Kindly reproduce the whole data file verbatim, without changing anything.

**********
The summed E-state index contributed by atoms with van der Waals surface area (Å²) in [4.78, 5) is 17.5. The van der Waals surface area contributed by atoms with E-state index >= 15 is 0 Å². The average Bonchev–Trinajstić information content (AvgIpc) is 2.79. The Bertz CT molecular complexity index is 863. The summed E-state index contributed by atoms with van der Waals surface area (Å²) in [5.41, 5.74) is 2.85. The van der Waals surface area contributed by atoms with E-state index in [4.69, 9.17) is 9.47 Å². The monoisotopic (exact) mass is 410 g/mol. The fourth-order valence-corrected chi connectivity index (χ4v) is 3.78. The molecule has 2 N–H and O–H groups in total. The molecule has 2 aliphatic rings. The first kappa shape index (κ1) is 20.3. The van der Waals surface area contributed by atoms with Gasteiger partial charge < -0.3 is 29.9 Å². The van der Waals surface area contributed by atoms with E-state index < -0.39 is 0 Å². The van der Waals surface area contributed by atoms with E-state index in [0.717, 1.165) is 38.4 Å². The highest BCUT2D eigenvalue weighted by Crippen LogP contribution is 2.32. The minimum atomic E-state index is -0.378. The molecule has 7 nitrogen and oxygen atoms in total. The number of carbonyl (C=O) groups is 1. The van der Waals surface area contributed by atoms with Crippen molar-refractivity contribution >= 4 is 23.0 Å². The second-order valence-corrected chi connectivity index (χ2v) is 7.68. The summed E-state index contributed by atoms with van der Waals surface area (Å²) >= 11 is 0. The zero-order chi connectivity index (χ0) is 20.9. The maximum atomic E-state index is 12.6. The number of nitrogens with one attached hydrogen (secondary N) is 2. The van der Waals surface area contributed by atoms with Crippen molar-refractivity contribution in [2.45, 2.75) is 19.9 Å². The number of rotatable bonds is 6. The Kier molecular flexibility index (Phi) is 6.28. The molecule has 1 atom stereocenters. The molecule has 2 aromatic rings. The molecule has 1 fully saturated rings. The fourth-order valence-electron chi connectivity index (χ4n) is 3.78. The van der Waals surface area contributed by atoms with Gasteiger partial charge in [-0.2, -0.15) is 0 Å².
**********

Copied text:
The summed E-state index contributed by atoms with van der Waals surface area (Å²) in [4.78, 5) is 17.5. The van der Waals surface area contributed by atoms with E-state index >= 15 is 0 Å². The average Bonchev–Trinajstić information content (AvgIpc) is 2.79. The Bertz CT molecular complexity index is 863. The summed E-state index contributed by atoms with van der Waals surface area (Å²) in [5.41, 5.74) is 2.85. The van der Waals surface area contributed by atoms with E-state index in [4.69, 9.17) is 9.47 Å². The monoisotopic (exact) mass is 410 g/mol. The fourth-order valence-corrected chi connectivity index (χ4v) is 3.78. The molecule has 2 N–H and O–H groups in total. The molecule has 2 aliphatic rings. The first kappa shape index (κ1) is 20.3. The van der Waals surface area contributed by atoms with Gasteiger partial charge < -0.3 is 29.9 Å². The van der Waals surface area contributed by atoms with E-state index < -0.39 is 0 Å². The van der Waals surface area contributed by atoms with E-state index in [0.717, 1.165) is 38.4 Å². The highest BCUT2D eigenvalue weighted by Crippen LogP contribution is 2.32. The minimum atomic E-state index is -0.378. The molecule has 7 nitrogen and oxygen atoms in total. The number of carbonyl (C=O) groups is 1. The van der Waals surface area contributed by atoms with Crippen molar-refractivity contribution >= 4 is 23.0 Å². The second-order valence-corrected chi connectivity index (χ2v) is 7.68. The summed E-state index contributed by atoms with van der Waals surface area (Å²) >= 11 is 0. The zero-order chi connectivity index (χ0) is 20.9. The maximum atomic E-state index is 12.6. The number of nitrogens with one attached hydrogen (secondary N) is 2. The van der Waals surface area contributed by atoms with Crippen molar-refractivity contribution in [2.45, 2.75) is 19.9 Å². The number of rotatable bonds is 6. The Kier molecular flexibility index (Phi) is 6.28. The molecule has 1 atom stereocenters. The molecule has 2 aromatic rings. The molecule has 1 fully saturated rings. The fourth-order valence-electron chi connectivity index (χ4n) is 3.78. The van der Waals surface area contributed by atoms with Gasteiger partial charge in [-0.2, -0.15) is 0 Å².